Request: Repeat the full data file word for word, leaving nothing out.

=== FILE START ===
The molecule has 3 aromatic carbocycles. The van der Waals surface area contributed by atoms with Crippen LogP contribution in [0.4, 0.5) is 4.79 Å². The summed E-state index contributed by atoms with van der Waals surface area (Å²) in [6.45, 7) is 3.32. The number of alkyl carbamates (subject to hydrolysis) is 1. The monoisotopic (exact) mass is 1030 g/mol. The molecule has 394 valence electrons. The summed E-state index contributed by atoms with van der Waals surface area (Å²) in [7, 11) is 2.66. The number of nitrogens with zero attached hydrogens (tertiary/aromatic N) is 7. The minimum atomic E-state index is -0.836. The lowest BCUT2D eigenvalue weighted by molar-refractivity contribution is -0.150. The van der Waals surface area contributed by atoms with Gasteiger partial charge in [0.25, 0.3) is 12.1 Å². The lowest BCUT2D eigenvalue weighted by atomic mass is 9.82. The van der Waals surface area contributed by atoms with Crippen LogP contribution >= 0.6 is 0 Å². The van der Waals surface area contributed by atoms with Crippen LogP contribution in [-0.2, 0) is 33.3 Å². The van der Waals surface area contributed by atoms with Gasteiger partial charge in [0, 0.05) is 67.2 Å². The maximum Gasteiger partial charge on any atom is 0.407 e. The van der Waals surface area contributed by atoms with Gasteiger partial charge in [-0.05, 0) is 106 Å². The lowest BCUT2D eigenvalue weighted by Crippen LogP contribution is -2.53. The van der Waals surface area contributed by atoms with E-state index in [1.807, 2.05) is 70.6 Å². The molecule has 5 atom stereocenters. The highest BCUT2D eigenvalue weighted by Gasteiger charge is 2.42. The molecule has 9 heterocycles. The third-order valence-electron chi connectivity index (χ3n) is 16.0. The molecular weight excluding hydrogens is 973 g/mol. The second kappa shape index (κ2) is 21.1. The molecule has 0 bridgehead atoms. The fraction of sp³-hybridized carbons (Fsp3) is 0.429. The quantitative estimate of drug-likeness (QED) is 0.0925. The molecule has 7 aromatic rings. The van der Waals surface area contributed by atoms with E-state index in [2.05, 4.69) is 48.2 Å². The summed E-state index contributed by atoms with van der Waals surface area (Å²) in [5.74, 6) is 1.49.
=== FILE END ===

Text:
The molecule has 3 aromatic carbocycles. The van der Waals surface area contributed by atoms with Crippen LogP contribution in [0.4, 0.5) is 4.79 Å². The summed E-state index contributed by atoms with van der Waals surface area (Å²) in [6.45, 7) is 3.32. The number of alkyl carbamates (subject to hydrolysis) is 1. The monoisotopic (exact) mass is 1030 g/mol. The molecule has 394 valence electrons. The summed E-state index contributed by atoms with van der Waals surface area (Å²) in [7, 11) is 2.66. The number of nitrogens with zero attached hydrogens (tertiary/aromatic N) is 7. The minimum atomic E-state index is -0.836. The lowest BCUT2D eigenvalue weighted by molar-refractivity contribution is -0.150. The van der Waals surface area contributed by atoms with Gasteiger partial charge in [0.25, 0.3) is 12.1 Å². The lowest BCUT2D eigenvalue weighted by atomic mass is 9.82. The van der Waals surface area contributed by atoms with Crippen LogP contribution >= 0.6 is 0 Å². The van der Waals surface area contributed by atoms with Crippen LogP contribution in [-0.2, 0) is 33.3 Å². The van der Waals surface area contributed by atoms with Gasteiger partial charge in [0, 0.05) is 67.2 Å². The maximum Gasteiger partial charge on any atom is 0.407 e. The van der Waals surface area contributed by atoms with Gasteiger partial charge in [-0.05, 0) is 106 Å². The lowest BCUT2D eigenvalue weighted by Crippen LogP contribution is -2.53. The van der Waals surface area contributed by atoms with E-state index in [1.807, 2.05) is 70.6 Å². The molecule has 5 atom stereocenters. The highest BCUT2D eigenvalue weighted by Gasteiger charge is 2.42. The molecule has 9 heterocycles. The third-order valence-electron chi connectivity index (χ3n) is 16.0. The molecular weight excluding hydrogens is 973 g/mol. The second kappa shape index (κ2) is 21.1. The molecule has 0 bridgehead atoms. The fraction of sp³-hybridized carbons (Fsp3) is 0.429. The quantitative estimate of drug-likeness (QED) is 0.0925. The molecule has 7 aromatic rings. The van der Waals surface area contributed by atoms with E-state index in [2.05, 4.69) is 48.2 Å². The summed E-state index contributed by atoms with van der Waals surface area (Å²) in [5.74, 6) is 1.49.